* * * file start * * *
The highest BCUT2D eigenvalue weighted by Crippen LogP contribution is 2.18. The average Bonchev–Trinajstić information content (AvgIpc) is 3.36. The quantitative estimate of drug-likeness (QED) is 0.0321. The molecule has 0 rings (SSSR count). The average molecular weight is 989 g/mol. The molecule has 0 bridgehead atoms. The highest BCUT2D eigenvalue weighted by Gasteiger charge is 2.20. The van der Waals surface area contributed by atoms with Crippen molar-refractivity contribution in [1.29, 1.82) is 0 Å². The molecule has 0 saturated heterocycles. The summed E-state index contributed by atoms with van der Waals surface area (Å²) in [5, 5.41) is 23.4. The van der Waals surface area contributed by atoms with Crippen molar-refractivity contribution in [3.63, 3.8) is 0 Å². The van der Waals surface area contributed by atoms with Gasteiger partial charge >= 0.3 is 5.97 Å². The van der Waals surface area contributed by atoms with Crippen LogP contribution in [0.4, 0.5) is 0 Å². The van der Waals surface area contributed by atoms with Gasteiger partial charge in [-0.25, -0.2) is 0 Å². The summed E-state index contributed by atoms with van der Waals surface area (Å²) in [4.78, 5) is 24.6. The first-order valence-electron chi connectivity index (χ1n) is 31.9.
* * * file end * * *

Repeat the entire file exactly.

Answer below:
The highest BCUT2D eigenvalue weighted by Crippen LogP contribution is 2.18. The average Bonchev–Trinajstić information content (AvgIpc) is 3.36. The quantitative estimate of drug-likeness (QED) is 0.0321. The molecule has 0 rings (SSSR count). The average molecular weight is 989 g/mol. The molecule has 0 bridgehead atoms. The highest BCUT2D eigenvalue weighted by Gasteiger charge is 2.20. The van der Waals surface area contributed by atoms with Crippen molar-refractivity contribution in [1.29, 1.82) is 0 Å². The molecule has 0 saturated heterocycles. The summed E-state index contributed by atoms with van der Waals surface area (Å²) in [5, 5.41) is 23.4. The van der Waals surface area contributed by atoms with Crippen molar-refractivity contribution in [3.63, 3.8) is 0 Å². The van der Waals surface area contributed by atoms with Gasteiger partial charge >= 0.3 is 5.97 Å². The van der Waals surface area contributed by atoms with Crippen LogP contribution in [0.4, 0.5) is 0 Å². The van der Waals surface area contributed by atoms with Gasteiger partial charge in [-0.25, -0.2) is 0 Å². The summed E-state index contributed by atoms with van der Waals surface area (Å²) in [4.78, 5) is 24.6. The first-order valence-electron chi connectivity index (χ1n) is 31.9.